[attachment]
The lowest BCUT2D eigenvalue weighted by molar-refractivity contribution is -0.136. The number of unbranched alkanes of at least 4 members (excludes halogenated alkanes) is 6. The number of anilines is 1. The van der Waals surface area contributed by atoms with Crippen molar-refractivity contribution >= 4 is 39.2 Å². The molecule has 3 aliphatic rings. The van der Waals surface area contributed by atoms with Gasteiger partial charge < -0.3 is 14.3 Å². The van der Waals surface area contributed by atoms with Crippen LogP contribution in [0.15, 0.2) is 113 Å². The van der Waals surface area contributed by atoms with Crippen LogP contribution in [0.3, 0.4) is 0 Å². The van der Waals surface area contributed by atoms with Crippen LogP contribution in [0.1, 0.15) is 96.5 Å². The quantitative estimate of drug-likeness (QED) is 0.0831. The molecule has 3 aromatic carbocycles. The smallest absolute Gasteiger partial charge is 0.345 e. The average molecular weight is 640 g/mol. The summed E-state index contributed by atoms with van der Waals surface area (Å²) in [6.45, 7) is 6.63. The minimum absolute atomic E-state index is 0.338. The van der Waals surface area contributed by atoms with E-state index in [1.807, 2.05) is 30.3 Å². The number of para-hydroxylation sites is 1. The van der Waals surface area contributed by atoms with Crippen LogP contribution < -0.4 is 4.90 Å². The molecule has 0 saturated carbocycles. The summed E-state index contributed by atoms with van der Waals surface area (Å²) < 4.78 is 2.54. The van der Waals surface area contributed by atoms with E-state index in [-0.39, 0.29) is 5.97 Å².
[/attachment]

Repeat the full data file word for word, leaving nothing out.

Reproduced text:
The lowest BCUT2D eigenvalue weighted by molar-refractivity contribution is -0.136. The number of unbranched alkanes of at least 4 members (excludes halogenated alkanes) is 6. The number of anilines is 1. The van der Waals surface area contributed by atoms with Crippen molar-refractivity contribution >= 4 is 39.2 Å². The molecule has 3 aliphatic rings. The van der Waals surface area contributed by atoms with Gasteiger partial charge < -0.3 is 14.3 Å². The van der Waals surface area contributed by atoms with Crippen LogP contribution in [0.15, 0.2) is 113 Å². The van der Waals surface area contributed by atoms with Crippen LogP contribution in [0.3, 0.4) is 0 Å². The van der Waals surface area contributed by atoms with Crippen LogP contribution in [0.1, 0.15) is 96.5 Å². The quantitative estimate of drug-likeness (QED) is 0.0831. The molecule has 3 aromatic carbocycles. The smallest absolute Gasteiger partial charge is 0.345 e. The average molecular weight is 640 g/mol. The summed E-state index contributed by atoms with van der Waals surface area (Å²) in [6.45, 7) is 6.63. The minimum absolute atomic E-state index is 0.338. The van der Waals surface area contributed by atoms with E-state index in [1.807, 2.05) is 30.3 Å². The number of para-hydroxylation sites is 1. The van der Waals surface area contributed by atoms with Crippen LogP contribution < -0.4 is 4.90 Å². The molecule has 0 saturated carbocycles. The summed E-state index contributed by atoms with van der Waals surface area (Å²) < 4.78 is 2.54. The van der Waals surface area contributed by atoms with E-state index in [-0.39, 0.29) is 5.97 Å².